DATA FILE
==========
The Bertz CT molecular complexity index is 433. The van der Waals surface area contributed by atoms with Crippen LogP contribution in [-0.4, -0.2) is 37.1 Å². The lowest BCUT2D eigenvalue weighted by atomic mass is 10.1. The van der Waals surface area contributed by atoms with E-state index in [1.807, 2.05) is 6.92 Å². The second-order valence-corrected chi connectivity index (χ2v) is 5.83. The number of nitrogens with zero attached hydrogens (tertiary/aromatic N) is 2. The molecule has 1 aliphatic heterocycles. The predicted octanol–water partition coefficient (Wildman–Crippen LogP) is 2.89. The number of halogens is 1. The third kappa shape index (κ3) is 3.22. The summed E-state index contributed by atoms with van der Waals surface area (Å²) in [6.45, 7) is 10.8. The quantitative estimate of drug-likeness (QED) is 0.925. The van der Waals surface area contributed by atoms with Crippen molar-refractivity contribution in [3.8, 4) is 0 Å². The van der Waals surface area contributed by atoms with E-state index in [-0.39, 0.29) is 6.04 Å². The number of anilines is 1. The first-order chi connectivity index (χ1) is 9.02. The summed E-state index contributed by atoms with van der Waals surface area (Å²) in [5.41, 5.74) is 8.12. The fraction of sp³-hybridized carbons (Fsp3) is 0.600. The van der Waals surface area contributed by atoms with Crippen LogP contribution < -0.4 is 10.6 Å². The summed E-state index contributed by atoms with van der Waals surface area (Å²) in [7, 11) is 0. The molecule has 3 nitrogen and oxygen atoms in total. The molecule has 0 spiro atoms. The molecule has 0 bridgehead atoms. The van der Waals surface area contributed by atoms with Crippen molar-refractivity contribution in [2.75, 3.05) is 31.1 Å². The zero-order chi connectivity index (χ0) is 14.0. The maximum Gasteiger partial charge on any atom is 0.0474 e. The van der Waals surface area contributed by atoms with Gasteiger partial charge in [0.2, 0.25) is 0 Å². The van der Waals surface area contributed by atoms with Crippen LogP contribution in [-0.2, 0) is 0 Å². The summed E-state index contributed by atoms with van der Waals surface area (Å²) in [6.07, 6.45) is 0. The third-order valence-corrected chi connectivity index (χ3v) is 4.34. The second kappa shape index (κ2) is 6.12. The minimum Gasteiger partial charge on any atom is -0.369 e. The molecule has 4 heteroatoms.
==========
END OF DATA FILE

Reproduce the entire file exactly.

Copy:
The Bertz CT molecular complexity index is 433. The van der Waals surface area contributed by atoms with Crippen LogP contribution in [-0.4, -0.2) is 37.1 Å². The lowest BCUT2D eigenvalue weighted by atomic mass is 10.1. The van der Waals surface area contributed by atoms with E-state index in [1.807, 2.05) is 6.92 Å². The second-order valence-corrected chi connectivity index (χ2v) is 5.83. The number of nitrogens with zero attached hydrogens (tertiary/aromatic N) is 2. The molecule has 1 aliphatic heterocycles. The predicted octanol–water partition coefficient (Wildman–Crippen LogP) is 2.89. The number of halogens is 1. The third kappa shape index (κ3) is 3.22. The summed E-state index contributed by atoms with van der Waals surface area (Å²) in [6.45, 7) is 10.8. The quantitative estimate of drug-likeness (QED) is 0.925. The van der Waals surface area contributed by atoms with Crippen molar-refractivity contribution in [3.8, 4) is 0 Å². The van der Waals surface area contributed by atoms with E-state index in [-0.39, 0.29) is 6.04 Å². The number of anilines is 1. The first-order chi connectivity index (χ1) is 9.02. The summed E-state index contributed by atoms with van der Waals surface area (Å²) in [5.41, 5.74) is 8.12. The fraction of sp³-hybridized carbons (Fsp3) is 0.600. The van der Waals surface area contributed by atoms with Crippen LogP contribution < -0.4 is 10.6 Å². The summed E-state index contributed by atoms with van der Waals surface area (Å²) in [7, 11) is 0. The molecule has 3 nitrogen and oxygen atoms in total. The molecule has 0 spiro atoms. The molecule has 0 bridgehead atoms. The van der Waals surface area contributed by atoms with Crippen molar-refractivity contribution in [2.75, 3.05) is 31.1 Å². The zero-order chi connectivity index (χ0) is 14.0. The maximum Gasteiger partial charge on any atom is 0.0474 e. The van der Waals surface area contributed by atoms with Gasteiger partial charge in [0.2, 0.25) is 0 Å². The van der Waals surface area contributed by atoms with Crippen LogP contribution in [-0.2, 0) is 0 Å². The summed E-state index contributed by atoms with van der Waals surface area (Å²) in [6.07, 6.45) is 0. The third-order valence-corrected chi connectivity index (χ3v) is 4.34. The second kappa shape index (κ2) is 6.12. The minimum Gasteiger partial charge on any atom is -0.369 e. The molecule has 4 heteroatoms.